Justice Delayed Is Justice Denied: Jamaica's Duty to Deliver Timely Reserved Judgments and Written Reasons for Judgment
44 Syracuse J. Int’l L. and Commerce 1 (2016)
61 Pages Posted: 18 May 2017
Date Written: November 25, 2016
Like many other Commonwealth common-law countries throughout the world, Jamaica is faced with the problem of excessively delayed reserved judgments and written reasons for judgment, some of which have been outstanding for more than ten years. Jamaica has been chided by the Inter-American Commission on Human Rights and by the United Nations Human Rights Committee for denying justice to litigants by failing to deliver written reasons for judgment within a reasonable time. In Jamaica, as elsewhere, a delay in delivering reserved judgment and written reasons for judgment means that justice is delayed and justice delayed is justice denied. The delay harms litigants and poses significant threats to the country as it signals an inefficient judiciary. An inefficient judiciary weakens democratic governance and discourages international investment. The Jamaica Bar Association, (“JamBar”) has asked Jamaica’s Chief Justice to address the problem of delayed reserved judgments and written reasons for judgment and has offered several solutions but, to date, the problem persists. This Article examines Jamaica’s problem of delayed reserved judgments and written reasons for judgment. It also evaluates JamBar’s proposed solutions, as well as strategies used by several other Commonwealth countries that have dealt with, or are dealing with, the problem of delayed reserved judgments and written reasons for judgment and recommends a sustainable solution to this long-standing problem.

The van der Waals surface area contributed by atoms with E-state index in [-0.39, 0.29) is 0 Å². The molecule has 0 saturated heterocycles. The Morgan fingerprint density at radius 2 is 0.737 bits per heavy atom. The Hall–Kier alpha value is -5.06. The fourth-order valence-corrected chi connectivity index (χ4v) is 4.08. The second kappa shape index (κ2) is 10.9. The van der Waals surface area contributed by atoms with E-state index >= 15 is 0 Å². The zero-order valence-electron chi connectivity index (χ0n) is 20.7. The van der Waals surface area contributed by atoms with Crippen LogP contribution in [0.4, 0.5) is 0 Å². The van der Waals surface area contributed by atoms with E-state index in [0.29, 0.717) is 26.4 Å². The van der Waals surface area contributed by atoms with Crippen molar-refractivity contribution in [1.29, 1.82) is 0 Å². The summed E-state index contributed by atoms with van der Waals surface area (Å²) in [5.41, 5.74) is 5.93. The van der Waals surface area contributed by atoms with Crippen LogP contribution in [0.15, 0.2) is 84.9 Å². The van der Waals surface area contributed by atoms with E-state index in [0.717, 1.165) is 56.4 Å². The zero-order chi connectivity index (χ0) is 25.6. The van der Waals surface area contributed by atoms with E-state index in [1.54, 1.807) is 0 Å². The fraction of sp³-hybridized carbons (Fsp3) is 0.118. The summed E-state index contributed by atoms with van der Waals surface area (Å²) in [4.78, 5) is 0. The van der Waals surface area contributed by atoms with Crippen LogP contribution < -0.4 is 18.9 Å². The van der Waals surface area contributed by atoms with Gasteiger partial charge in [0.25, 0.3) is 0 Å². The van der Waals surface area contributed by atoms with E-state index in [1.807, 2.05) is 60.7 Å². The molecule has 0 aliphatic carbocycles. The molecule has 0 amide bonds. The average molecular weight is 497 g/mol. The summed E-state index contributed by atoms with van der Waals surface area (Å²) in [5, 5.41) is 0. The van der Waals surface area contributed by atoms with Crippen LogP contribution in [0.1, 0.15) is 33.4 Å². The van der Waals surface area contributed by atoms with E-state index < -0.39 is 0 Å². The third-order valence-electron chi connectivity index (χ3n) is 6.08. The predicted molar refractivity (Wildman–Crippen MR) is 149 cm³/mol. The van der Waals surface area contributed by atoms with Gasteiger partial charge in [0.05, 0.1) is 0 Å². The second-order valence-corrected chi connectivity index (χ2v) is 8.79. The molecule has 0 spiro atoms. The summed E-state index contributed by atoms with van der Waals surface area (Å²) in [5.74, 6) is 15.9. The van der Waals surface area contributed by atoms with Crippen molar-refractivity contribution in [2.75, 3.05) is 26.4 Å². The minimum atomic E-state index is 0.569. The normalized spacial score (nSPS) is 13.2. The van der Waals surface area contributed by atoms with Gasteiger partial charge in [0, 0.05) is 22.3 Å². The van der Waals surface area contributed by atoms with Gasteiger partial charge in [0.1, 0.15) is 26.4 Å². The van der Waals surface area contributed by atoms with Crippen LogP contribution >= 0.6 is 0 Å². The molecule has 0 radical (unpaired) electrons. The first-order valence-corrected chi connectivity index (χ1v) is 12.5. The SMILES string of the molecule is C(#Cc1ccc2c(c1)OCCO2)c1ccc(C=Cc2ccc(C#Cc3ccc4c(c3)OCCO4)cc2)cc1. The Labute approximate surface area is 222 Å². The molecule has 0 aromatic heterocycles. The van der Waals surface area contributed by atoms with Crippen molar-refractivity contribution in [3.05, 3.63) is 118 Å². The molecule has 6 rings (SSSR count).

Keywords: Justice Delayed, Justice Denied, Judicial Opinion, Delay Judgment, Delayed Judgment, Fair Trial, Reserved Judgment, Reasons for Judgment, Jamaica Judicial System, Judicial Overload
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